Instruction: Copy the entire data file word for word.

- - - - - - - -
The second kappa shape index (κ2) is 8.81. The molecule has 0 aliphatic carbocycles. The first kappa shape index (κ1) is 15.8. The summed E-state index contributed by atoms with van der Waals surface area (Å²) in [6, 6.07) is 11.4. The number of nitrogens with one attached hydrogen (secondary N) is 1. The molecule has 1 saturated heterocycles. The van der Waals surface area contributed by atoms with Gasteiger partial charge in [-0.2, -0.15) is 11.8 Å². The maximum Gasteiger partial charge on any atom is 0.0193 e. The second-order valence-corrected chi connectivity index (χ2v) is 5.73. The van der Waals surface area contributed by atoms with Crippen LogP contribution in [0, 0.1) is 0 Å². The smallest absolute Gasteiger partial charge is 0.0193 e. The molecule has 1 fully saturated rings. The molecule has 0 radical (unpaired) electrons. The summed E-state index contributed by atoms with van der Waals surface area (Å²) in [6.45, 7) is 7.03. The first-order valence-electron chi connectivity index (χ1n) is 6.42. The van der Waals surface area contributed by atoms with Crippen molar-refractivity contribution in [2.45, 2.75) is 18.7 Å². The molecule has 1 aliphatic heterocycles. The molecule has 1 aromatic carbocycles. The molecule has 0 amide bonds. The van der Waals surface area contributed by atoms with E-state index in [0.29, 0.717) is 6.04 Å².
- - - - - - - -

The second kappa shape index (κ2) is 8.81. The molecule has 0 aliphatic carbocycles. The first kappa shape index (κ1) is 15.8. The summed E-state index contributed by atoms with van der Waals surface area (Å²) in [6, 6.07) is 11.4. The number of nitrogens with one attached hydrogen (secondary N) is 1. The molecule has 1 saturated heterocycles. The van der Waals surface area contributed by atoms with Gasteiger partial charge in [-0.2, -0.15) is 11.8 Å². The maximum Gasteiger partial charge on any atom is 0.0193 e. The second-order valence-corrected chi connectivity index (χ2v) is 5.73. The van der Waals surface area contributed by atoms with Crippen LogP contribution in [0, 0.1) is 0 Å². The smallest absolute Gasteiger partial charge is 0.0193 e. The molecule has 1 fully saturated rings. The molecule has 0 radical (unpaired) electrons. The summed E-state index contributed by atoms with van der Waals surface area (Å²) in [6.45, 7) is 7.03. The first-order valence-electron chi connectivity index (χ1n) is 6.42. The van der Waals surface area contributed by atoms with Crippen molar-refractivity contribution in [2.45, 2.75) is 18.7 Å². The molecule has 1 aliphatic heterocycles. The molecule has 1 aromatic carbocycles. The molecule has 0 amide bonds. The van der Waals surface area contributed by atoms with E-state index in [0.29, 0.717) is 6.04 Å².